Binance Smart Chain (BSC) has been booming with activity. Ranging from token swaps to decentralized money markets and cute NFTs, there are many options to earn yield or simply to have fun.
But what do you need to get started, and how do you do it? We’ll go through it all in this article.
First, if you’d like to get an overview of the technology behind BSC, check out An Introduction to Binance Smart Chain (BSC).
That article can give you a walkthrough of the mechanics of the blockchain, while this one will provide practical information about how to get started. So let’s dive in.
First things first, you’ll need a wallet to interact with the applications on BSC. The good news is that you have quite a few options to choose from.
It’s worth keeping in mind that this isn’t an exhaustive list. In addition to the ones mentioned below, you can also use Math Wallet, Ledger, TokenPocket, Bitkeep, ONTO, Safepal, and Arkane.
Something you might already be familiar with is MetaMask. If not, no worries, we’ve got your back – we have a guide on How to Use MetaMask.
But wait, isn’t MetaMask an Ethereum wallet? It is, but actually, it’s quite easy to connect it to BSC. This way, you can use a familiar UI when interacting with BSC.
As to how to connect your MetaMask to BSC? We’ve got a detailed guide about it, so check out Connecting MetaMask to Binance Smart Chain if you’re interested.
Some dApps, such as PancakeSwap, allow you to connect using Trust Wallet.
Trust Wallet is one of the easiest mobile wallets to use, so if you’d like to use BSC from your pocket, it’s among the best options.
Binance Chain Wallet is another option that you have for certain apps on BSC. You can get it as a browser extension for Chrome, Firefox, and Brave. It’s easy to use and has a slick UI.
So, now we have plenty of wallets to choose from, but how can we move funds to the chain? We can withdraw from our Binance account or use the Binance Bridge.
Before we go further, however, it’s important that we clear up some conceptual background.
Binance Smart Chain supports the BEP-20 token standard, while Binance Chain, the home of Binance DEX, supports the BEP-2 token standard. If you’d like to trade on Binance DEX, you’ll need to use BEP-2 tokens, while if you’d like to use dApps on BSC, you’ll need BEP-20 tokens.
Chances are if you’re reading this, you already have a Binance account. The easiest option may be to simply withdraw from your Binance account to a BSC wallet.
Just make sure to select Binance Smart Chain (BEP-20) when withdrawing funds to your external wallet.
Another great way to bring assets to BSC is using the Binance Bridge.
You can select many of the biggest blockchains, such as Ethereum or TRON, and convert their native tokens to wrapped tokens on BSC. The bridge works in both directions. You can monitor the on-chain reserve that ensures that the wrapped tokens on BSC are sufficiently collateralized by the native tokens here: Proof of Assets.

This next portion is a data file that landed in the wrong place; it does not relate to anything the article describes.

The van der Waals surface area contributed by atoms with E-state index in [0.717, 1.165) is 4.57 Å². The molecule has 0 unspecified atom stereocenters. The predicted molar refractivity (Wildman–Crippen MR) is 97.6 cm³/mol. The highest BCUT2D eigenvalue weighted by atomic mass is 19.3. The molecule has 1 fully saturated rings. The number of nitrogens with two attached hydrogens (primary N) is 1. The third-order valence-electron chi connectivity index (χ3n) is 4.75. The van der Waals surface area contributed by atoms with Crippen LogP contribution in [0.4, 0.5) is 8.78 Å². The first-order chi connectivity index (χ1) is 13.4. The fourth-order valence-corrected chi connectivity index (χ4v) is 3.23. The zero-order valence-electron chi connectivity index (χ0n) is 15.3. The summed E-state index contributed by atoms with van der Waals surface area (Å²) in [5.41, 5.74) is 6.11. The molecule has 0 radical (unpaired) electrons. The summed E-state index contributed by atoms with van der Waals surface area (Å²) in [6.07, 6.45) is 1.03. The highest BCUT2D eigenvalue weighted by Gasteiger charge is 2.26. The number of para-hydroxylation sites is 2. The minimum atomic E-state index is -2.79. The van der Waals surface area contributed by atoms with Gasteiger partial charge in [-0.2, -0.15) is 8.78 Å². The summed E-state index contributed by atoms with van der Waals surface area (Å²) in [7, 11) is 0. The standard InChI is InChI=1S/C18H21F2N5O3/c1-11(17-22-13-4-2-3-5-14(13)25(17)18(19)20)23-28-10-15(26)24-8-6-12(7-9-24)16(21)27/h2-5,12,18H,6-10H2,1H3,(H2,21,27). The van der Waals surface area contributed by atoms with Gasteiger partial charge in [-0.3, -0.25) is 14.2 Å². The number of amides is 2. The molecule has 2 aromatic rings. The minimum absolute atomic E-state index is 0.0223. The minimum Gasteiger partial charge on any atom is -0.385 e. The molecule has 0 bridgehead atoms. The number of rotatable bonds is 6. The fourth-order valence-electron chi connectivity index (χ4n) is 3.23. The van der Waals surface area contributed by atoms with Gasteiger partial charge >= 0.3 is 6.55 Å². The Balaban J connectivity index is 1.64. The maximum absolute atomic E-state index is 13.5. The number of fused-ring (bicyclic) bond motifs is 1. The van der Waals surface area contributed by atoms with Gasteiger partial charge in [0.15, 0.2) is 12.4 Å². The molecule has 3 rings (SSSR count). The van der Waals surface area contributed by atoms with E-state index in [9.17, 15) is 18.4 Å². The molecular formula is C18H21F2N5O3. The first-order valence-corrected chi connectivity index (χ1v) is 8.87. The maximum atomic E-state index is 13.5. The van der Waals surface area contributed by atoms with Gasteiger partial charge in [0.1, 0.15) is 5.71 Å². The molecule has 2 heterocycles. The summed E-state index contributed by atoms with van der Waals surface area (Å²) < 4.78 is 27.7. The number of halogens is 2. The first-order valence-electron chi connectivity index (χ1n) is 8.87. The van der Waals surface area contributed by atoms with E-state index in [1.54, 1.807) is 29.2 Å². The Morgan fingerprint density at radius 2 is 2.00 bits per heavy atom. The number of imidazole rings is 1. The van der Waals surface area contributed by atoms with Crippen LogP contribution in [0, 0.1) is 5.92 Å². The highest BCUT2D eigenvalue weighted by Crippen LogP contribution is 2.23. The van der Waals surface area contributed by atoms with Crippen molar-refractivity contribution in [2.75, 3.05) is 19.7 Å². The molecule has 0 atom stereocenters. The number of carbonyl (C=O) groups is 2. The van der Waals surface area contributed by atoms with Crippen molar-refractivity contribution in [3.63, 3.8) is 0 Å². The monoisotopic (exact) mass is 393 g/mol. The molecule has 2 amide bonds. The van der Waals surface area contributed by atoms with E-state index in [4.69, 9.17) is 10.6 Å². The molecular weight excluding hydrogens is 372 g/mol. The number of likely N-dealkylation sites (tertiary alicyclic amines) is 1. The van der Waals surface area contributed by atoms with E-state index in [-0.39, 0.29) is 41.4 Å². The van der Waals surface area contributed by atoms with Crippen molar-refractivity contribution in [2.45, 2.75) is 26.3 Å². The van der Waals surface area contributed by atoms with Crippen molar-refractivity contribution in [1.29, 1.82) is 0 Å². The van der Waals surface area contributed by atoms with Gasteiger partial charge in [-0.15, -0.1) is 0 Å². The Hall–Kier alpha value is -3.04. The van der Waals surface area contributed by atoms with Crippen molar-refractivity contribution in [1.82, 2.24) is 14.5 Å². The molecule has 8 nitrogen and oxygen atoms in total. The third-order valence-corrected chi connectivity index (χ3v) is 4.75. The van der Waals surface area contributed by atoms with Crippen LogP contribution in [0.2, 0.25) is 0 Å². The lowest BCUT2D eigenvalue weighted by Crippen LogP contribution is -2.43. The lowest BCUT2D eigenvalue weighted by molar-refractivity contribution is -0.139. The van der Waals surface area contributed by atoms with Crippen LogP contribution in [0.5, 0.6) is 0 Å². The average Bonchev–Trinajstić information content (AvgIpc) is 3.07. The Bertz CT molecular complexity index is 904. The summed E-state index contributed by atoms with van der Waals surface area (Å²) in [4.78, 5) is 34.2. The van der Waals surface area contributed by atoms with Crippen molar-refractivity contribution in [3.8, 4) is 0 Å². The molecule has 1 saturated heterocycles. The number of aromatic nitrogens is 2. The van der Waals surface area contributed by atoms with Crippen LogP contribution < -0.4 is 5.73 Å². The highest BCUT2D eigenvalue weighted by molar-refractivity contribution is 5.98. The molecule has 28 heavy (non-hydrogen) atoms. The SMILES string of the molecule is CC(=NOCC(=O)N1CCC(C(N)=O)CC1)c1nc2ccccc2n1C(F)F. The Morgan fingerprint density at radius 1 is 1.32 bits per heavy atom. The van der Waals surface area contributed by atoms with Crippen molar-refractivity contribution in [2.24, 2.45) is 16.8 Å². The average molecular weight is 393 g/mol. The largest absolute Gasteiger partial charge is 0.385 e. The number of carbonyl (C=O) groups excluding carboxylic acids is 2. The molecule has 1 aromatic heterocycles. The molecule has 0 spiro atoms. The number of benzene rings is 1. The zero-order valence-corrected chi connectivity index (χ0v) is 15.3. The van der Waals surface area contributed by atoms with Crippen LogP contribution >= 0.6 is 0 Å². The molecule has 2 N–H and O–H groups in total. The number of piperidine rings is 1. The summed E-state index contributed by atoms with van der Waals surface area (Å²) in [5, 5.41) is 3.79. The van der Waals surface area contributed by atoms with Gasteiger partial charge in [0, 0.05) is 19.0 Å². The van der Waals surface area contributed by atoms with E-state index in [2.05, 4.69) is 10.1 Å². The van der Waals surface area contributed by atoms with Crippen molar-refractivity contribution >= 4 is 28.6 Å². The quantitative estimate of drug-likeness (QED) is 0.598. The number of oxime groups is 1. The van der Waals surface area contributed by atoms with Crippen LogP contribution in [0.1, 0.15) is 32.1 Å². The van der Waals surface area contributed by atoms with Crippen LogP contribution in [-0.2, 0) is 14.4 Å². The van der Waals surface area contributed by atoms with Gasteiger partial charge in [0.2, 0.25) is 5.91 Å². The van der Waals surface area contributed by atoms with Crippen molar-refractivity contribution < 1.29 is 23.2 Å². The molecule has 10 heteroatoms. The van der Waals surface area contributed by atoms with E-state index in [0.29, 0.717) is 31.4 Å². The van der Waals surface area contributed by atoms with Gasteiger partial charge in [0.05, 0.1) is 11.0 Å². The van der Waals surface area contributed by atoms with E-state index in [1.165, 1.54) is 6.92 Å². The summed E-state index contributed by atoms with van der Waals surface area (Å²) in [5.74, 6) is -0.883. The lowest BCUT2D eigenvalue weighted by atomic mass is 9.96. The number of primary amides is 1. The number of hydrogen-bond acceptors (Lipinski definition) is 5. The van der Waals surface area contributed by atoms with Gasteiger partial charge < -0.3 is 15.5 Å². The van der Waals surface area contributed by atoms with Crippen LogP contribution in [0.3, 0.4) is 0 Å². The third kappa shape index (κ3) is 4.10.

If this seems like your preferred way of getting assets to BSC, check out our guide to Binance Bridge.
So, now we’ve got a wallet, and we’ve transferred some funds to it. What can we do with our magic internet money? Let’s take a look at some of the most popular decentralized applications on BSC.
You can also earn passive income by providing liquidity to one (or more) of the liquidity pools. Just be aware of impermanent loss before depositing.
While the AMM is at the core of PancakeSwap, there’s much more you can do. You can also take part in the lottery, win NFTs, participate in token sales, compete for spots on the leaderboard, and more!
If you’re interested, check out our detailed guide about PancakeSwap.
Have some idle funds lying around? Venus can be an option to earn interest on them or use them as collateral to borrow against to participate in yield farming.
Venus also enables a decentralized stablecoin called VAI, which is backed by a basket of cryptoassets. In this way, you could think of Venus as a hybrid of Compound and MakerDAO on BSC.
BurgerSwap is also a popular AMM on BSC. You can do BEP-20 token swaps and provide liquidity.
The Spartan Protocol is a synthetic asset protocol on BSC. It allows users to create liquidity pools for BEP-20 tokens – just like many other AMMs.
However, it aims to allow for much more in the future, such as the creation of synthetic assets collateralized by liquidity pools, as well as lending and on-chain derivatives.
Cream is a popular lending protocol on Ethereum that is also deployed on BSC. You can borrow and lend BEP-20 tokens.
So, now we have almost everything to get started. But how will we track our activity on BSC? Well, BscScan is the best place.
If you’ve been involved with DeFi at all, the site may look a bit familiar. It looks and feels very much like EtherScan – that’s because it’s made by the same team that made EtherScan.
So once you’ve found your addresses, what else should you keep an eye on? There are several handy metrics that track the ongoing activity on BSC, and we’ve collected them in this article: 6 Binance Smart Chain (BSC) Metrics You Should Know.
Binance Smart Chain has seen some significant development and user activity, and it’s only bound to increase in the future.
If you’re interested in DeFi, It may be worth keeping a close eye on it. Where’s the best place to do that? Follow the Binance Chain Community Twitter for the latest updates about BSC.
Do you still have questions about the Binance Smart Chain? Check out our Q&A platform, Ask Academy, where the Binance community will answer your questions.